You might get ready to call me a heretic, because I’m going to say something that modern Christianity doesn’t like to hear: when you follow God’s will, sometimes bad things happen. I thought about that statement when I thought about those 21 Coptic Christians who were executed by ISIS. I read something interesting, though. Only 20 of those people were from Egypt. One was from Chad. Each Christian was given the opportunity to renounce Christ and live. They stayed true to their faith. The man from Chad was not a believer, until the executioners gave him a chance to renounce Jesus. His response brings tears to my eyes. He could have said, “I’m not a believer.” Instead, seeing their courage and their faith, he responded by saying, “Their God is my God.”
How easy it would be to think that living was more important than faithfulness. After all, if someone kills me for my faith, or hurts me, how does that advance the kingdom of God? What’s God going to do without me? The truth is that God calls us to be faithful to him no matter what the circumstances. The man from Chad has eternal life because 20 men from Egypt were faithful. How many others have been strengthened in their faith because of their strength? How many have come to know Jesus because of their courage? Bad things can happen when we follow God. Paul knew that. He had experienced that. And now that God was leading him to Jerusalem, everyone told him what would happen when he got there. “Then Paul answered, ‘Why are you weeping and breaking my heart? I am ready not only to be bound, but also to die in Jerusalem for the name of the Lord Jesus.’ When he would not be dissuaded, we gave up and said, ‘The Lord’s will be done.’” (Acts 21:13-14)
Paul understood that our commitment to God is more important than life itself. He was warned by fellow believers, Christian prophets, that if he went to Jerusalem he would be captured by the Jews. “Bad things are ahead of you, Paul, don’t go!” was their paraphrased message. Paul’s response was so simple and so instructive: “God’s called me to Jerusalem, so I’m going. Whatever happens, I’m going to be faithful to the call God has given to me.” Again, a paraphrased message, but a powerful one. When he got to Jerusalem, he wasn’t worried about what the Jews were going to do with him, I imagine he was kind of curious about it. He should have known that it would be a false charge that the Jews would use to capture him. God doesn’t always give us warnings about what lies ahead. Paul knew what was coming, and not only was he prepared to be captured, he was prepared to use that event as an opportunity to proclaim Jesus.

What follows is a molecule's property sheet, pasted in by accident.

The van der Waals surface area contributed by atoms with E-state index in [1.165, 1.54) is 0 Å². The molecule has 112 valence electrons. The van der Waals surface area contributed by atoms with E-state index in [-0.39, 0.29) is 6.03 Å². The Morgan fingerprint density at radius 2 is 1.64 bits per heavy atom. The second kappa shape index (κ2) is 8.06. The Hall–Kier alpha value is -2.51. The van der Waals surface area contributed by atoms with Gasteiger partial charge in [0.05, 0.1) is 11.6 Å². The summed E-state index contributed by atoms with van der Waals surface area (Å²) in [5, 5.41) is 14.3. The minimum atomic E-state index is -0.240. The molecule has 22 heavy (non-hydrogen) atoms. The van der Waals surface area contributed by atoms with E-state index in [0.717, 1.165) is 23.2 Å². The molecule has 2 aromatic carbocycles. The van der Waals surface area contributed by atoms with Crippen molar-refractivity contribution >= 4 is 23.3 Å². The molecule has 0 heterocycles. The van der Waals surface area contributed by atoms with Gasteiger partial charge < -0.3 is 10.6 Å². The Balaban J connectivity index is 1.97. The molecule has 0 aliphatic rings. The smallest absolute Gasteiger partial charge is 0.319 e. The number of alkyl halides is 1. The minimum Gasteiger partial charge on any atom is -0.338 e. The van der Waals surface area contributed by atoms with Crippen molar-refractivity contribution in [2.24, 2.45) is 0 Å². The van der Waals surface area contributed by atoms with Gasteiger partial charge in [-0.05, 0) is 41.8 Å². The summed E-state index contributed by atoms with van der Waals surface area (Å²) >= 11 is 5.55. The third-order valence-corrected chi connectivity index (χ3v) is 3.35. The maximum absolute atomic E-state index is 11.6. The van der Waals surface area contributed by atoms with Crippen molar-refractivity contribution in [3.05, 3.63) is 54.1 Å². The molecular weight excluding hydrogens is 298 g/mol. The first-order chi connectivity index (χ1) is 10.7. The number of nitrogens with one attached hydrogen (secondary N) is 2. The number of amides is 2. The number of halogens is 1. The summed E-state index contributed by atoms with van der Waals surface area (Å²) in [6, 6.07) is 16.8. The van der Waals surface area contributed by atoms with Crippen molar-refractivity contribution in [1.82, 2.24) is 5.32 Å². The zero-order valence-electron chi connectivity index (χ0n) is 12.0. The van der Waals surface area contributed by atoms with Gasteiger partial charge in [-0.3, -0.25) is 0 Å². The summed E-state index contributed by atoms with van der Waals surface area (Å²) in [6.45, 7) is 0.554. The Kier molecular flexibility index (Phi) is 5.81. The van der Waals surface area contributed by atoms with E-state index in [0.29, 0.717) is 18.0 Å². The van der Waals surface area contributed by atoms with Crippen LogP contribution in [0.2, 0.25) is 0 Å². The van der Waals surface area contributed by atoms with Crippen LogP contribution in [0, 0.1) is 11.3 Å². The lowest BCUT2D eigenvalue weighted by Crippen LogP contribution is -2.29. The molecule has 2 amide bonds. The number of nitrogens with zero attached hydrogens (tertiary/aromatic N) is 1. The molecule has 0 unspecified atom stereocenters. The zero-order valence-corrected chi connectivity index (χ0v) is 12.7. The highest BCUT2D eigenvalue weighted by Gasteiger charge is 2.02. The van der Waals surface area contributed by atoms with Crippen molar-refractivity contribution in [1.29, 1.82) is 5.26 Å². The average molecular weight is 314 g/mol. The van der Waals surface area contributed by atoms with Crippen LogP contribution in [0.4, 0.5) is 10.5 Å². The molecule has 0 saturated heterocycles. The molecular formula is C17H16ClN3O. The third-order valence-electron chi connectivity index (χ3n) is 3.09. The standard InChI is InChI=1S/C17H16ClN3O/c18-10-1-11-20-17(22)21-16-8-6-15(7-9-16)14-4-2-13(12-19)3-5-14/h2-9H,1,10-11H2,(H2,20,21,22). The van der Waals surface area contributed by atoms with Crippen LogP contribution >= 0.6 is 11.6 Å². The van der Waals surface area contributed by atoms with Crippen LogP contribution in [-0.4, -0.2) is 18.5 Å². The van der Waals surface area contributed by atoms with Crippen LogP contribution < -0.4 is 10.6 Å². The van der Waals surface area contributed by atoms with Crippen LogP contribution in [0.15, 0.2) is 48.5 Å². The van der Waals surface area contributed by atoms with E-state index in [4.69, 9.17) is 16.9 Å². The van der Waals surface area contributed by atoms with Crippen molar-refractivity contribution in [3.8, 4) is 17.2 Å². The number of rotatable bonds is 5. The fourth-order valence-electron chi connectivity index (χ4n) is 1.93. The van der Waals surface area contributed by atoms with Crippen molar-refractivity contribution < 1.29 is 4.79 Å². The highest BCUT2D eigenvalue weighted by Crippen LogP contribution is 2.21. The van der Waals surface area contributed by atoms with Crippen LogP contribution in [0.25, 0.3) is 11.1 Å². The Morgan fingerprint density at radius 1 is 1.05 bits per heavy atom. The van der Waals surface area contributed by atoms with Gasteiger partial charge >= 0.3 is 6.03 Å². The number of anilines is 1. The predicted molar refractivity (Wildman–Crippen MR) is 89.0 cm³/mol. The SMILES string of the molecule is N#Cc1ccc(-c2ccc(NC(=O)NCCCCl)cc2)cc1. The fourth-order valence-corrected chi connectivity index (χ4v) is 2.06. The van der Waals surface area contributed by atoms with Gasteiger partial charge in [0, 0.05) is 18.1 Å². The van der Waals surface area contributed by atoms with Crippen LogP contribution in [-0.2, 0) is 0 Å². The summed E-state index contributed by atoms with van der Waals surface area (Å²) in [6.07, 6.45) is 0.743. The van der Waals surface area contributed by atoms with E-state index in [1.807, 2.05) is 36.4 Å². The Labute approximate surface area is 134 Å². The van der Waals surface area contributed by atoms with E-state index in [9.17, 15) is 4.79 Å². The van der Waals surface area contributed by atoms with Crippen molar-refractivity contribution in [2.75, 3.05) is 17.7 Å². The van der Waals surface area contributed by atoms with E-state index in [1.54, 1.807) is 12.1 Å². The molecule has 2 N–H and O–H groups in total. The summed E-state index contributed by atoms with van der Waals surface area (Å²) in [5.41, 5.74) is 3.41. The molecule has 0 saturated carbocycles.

God doesn’t always give us warnings about what lies ahead. I wonder if that’s because, unlike Paul, many of us would find ways to avoid the troubles ahead. Our culture is changing. At one time, it looked at Christians very positively. Now, Christianity is ok, kept in its place. If we move our faith out of the church and into the world, we may run into some hostility. It’s not widespread, but it’s well publicized when it happens. I believe that we are slowly moving into a time when Christianity will meet outright hostility in the United States, as it does in other areas of the world. Here’s the opportunity: if you prefer man’s favor to God’s favor, now is probably the time to leave the church and start denying Christ. You won’t have to make any last-minute decisions that may bring scorn on you. But if you are ready to endure the hostility and stay true to your love of God in the face of death, now is the time to become bolder in sharing your faith. Troubles lie ahead. Will you stay true to your faith?
Lord, it’s easy to follow You now when there are no problems. I pray for strength to follow You always.